According to Nikkei Asia, Yukio Sakamoto, who once headed Japanese memory chip maker Elpida, said in an interview that Japan should consolidate the operations of domestic companies in its areas of strength and focus on investing in those companies, rather than attracting a less-than-state-of-the-art TSMC factory.

Those advantages include analog chips and discrete devices, such as power chips that help improve the energy efficiency of electric vehicles and other products, Sakamoto noted. The global share of Japanese companies in the field of analog chips is 13%-14%, and the global share in the field of discrete devices is 25%.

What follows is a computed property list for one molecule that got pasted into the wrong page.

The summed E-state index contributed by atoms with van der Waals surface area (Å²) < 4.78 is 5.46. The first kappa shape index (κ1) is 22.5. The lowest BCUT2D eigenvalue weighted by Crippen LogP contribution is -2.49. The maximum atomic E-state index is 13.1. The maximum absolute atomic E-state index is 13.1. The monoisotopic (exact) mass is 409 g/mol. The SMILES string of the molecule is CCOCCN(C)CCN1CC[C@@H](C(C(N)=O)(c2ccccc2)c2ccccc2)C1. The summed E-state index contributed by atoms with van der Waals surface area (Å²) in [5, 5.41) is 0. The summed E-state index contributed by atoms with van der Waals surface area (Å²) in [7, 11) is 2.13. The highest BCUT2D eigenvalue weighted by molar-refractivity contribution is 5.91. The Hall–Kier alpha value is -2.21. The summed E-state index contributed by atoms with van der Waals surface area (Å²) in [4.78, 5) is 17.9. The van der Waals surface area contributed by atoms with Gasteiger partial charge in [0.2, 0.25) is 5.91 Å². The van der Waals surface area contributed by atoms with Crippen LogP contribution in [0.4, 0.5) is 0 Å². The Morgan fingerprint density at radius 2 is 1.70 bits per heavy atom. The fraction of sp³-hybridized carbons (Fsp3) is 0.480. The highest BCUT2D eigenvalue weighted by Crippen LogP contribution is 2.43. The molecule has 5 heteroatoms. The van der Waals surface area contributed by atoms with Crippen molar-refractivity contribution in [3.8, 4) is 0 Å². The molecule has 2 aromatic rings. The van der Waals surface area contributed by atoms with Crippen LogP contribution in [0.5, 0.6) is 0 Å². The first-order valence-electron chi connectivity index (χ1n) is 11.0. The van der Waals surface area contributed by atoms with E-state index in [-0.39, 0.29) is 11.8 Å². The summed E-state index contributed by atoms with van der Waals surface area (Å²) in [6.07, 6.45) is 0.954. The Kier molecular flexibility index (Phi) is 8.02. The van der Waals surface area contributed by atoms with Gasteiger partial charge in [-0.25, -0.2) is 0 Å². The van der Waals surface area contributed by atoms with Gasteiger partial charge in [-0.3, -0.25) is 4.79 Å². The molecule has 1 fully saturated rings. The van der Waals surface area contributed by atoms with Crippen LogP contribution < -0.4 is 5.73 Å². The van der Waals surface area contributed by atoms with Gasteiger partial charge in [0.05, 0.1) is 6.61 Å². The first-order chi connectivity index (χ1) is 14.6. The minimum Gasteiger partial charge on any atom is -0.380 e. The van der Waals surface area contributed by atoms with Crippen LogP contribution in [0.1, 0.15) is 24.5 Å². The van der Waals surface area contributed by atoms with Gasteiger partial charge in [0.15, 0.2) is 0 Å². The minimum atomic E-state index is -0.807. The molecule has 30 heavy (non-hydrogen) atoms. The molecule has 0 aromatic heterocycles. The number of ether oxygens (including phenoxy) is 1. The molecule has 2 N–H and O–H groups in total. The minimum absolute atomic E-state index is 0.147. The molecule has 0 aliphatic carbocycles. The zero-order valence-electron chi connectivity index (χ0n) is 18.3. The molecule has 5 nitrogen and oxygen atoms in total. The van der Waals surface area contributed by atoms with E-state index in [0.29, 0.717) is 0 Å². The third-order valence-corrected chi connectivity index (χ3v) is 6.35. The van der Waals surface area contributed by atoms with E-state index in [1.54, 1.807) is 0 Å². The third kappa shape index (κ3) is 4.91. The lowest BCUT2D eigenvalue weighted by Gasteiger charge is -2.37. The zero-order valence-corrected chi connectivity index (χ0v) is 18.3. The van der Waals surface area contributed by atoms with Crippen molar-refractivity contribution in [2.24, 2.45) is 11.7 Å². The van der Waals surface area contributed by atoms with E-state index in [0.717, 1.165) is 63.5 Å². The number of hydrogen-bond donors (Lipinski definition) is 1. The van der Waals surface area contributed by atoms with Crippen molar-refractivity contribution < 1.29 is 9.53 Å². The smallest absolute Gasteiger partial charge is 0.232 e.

The report pointed out that most of these businesses are small-scale divisions under large manufacturers and face constraints in expanding R&D and production capacity. For Japan, the worry is that these advantages are disappearing.

"Chinese companies see them as potential acquisition targets," a Japanese government source said.

"If the Japanese manufacturers let those divisions consolidate into one or two companies through M&A and increase investment in them with government support, they could aim at a global share of 50%," Sakamoto said.